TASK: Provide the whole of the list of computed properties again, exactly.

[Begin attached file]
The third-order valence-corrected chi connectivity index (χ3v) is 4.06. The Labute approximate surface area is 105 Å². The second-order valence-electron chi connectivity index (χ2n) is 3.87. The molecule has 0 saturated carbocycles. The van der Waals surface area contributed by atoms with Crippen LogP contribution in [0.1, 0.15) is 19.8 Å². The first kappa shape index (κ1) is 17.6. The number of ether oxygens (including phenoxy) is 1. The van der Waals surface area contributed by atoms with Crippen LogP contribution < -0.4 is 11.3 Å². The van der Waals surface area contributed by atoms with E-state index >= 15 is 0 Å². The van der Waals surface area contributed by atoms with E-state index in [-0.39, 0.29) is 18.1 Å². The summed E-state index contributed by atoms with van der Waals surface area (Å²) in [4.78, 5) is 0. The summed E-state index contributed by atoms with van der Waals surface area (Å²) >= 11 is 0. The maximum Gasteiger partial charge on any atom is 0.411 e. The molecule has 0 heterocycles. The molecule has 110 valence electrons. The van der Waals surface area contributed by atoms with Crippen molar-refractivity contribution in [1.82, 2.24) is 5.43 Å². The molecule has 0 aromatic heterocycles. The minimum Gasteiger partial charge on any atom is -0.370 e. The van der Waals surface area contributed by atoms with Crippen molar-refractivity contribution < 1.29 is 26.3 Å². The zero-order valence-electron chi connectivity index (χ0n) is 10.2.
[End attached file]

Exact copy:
The third-order valence-corrected chi connectivity index (χ3v) is 4.06. The Labute approximate surface area is 105 Å². The second-order valence-electron chi connectivity index (χ2n) is 3.87. The molecule has 0 saturated carbocycles. The van der Waals surface area contributed by atoms with Crippen LogP contribution in [0.1, 0.15) is 19.8 Å². The first kappa shape index (κ1) is 17.6. The number of ether oxygens (including phenoxy) is 1. The van der Waals surface area contributed by atoms with Crippen LogP contribution < -0.4 is 11.3 Å². The van der Waals surface area contributed by atoms with E-state index >= 15 is 0 Å². The van der Waals surface area contributed by atoms with E-state index in [-0.39, 0.29) is 18.1 Å². The summed E-state index contributed by atoms with van der Waals surface area (Å²) in [4.78, 5) is 0. The summed E-state index contributed by atoms with van der Waals surface area (Å²) >= 11 is 0. The maximum Gasteiger partial charge on any atom is 0.411 e. The molecule has 0 heterocycles. The molecule has 110 valence electrons. The van der Waals surface area contributed by atoms with Crippen molar-refractivity contribution in [1.82, 2.24) is 5.43 Å². The molecule has 0 aromatic heterocycles. The minimum Gasteiger partial charge on any atom is -0.370 e. The van der Waals surface area contributed by atoms with Crippen molar-refractivity contribution < 1.29 is 26.3 Å². The zero-order valence-electron chi connectivity index (χ0n) is 10.2.